Teaching Methods Meet Report's Goals

Faculty are responding positively to a committee formed to encourage teaching improvements and discussion in the College's more than 40 concentrations.

The Educational a Policy Committee, formed three years ago by Dean of the Faculty Jeremy R. Knowles, has sparked many changes in the way departments treat their students, according to a memo released this month by Knowles.

"We have been heartened by the care with which colleagues have approached the review of their concentrations and by their positive reactions to the themes of the EPC paper," the memo says.

In October 1993, the EPC distributed to faculty members a paper titled "On Enhancing the Undergraduate Concentrations." That paper outlined five goals for undergraduate concentrations, including faculty involvement in participatory small group instruction, careful academic advising and a culminating experience, such as a thesis, for all concentrators.

Although the group has not yet achieved those goals in all of the College's concentrations, it has met with officials in about two-thirds of the departments and hopes to meet with them all by the end of spring semester, according to Assistant Dean for Undergraduate Education Jeffrey Wolcowitz.


The committee is doing "nothing earth-shaking," Wolcowitz said yesterday, "but hopefully five years from now we will be able to look at the concentrations and say they have improved."

Knowles' memo gives a long list of

improvements the EPC has helped effect. These include the Music department's introduction of a sophomore tutorial with strong faculty participation, History and Science's creation of a year-end research conference for students and faculty and Physics' appointment of a faculty committee to be responsible for all advising.

The list also includes procedures some departments already follow, such as East Asian Studies' requirement that concentrators write a one-page essay each term reviewing their accomplishments and goals and Social Studies' requirement that seniors compile an intellectual bibliography.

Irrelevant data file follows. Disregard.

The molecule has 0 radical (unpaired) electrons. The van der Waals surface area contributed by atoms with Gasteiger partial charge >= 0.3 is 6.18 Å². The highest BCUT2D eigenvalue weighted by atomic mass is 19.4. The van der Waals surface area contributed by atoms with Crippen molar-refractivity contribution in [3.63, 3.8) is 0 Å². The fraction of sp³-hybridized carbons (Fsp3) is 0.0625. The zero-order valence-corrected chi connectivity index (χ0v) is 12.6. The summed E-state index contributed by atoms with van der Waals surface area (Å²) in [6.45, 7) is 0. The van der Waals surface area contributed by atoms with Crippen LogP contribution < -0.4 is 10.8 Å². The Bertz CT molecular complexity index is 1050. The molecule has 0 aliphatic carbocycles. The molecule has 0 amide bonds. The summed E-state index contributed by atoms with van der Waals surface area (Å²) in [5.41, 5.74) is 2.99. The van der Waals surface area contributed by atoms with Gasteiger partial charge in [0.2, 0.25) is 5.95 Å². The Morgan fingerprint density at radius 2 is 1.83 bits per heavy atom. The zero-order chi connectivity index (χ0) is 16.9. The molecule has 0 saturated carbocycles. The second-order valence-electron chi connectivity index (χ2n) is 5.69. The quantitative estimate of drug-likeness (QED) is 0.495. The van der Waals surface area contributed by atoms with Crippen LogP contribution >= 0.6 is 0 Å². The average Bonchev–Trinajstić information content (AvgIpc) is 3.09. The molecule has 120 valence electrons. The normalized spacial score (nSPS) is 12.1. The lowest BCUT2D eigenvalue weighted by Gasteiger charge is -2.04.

Instead of mandating certain standards all departments must uphold, the EPC functions more as a sounding board which allows one department to look at innovations in another, according to Knowles.

"Already, there has been a number of examples of cross-pollination, the adoption by one concentration of a practice of another," Knowles said. "I don't at the moment foresee sweeping legislation."

When the EPC works with a concentration, four of its members, Dean for Undergraduate Education Lawrence Buell, Wolcowitz and two non-department faculty members meet with the department chair, head tutor and one or two faculty members, according to Wolcowitz.

Robert Rosenthal, chair of the psychology department and a member of the EPC, has seen the process from both ends.

The EPC "is one of the committees at Harvard that I've been on that I just feel has done wonderful work," Rosenthal said yesterday. "As chairman of the psychology department, I've seen what effect it has had."

Another department chair and committee member said he finds the EPC's focus on communication valuable.

"The communication between departments is not always terrific," said Howard Georgi, chair of the physics department. When the physical science chairs and head tutors met with Buell and a few members of the EPC "it was very useful just because it was an excuse to get all of us together," Georgi said.

Rosenthal said that the leaders of the committee have been unusually dedicated to student concerns.

"I would say 90 percent of everything we've talked about has been student-oriented," Rosenthal said. "It's how to do Harvard better educationally."

He added that the leadership of the committee has been excellent.

"Jeremy Knowles is just a terrific bean, and Jeff Wolcowitz has just been one of the guiding figures behind it...and Larry Buell in particular, and the deans of the graduate schools have done really well," Rosenthal said. "And I have tenure--I don't need to say that.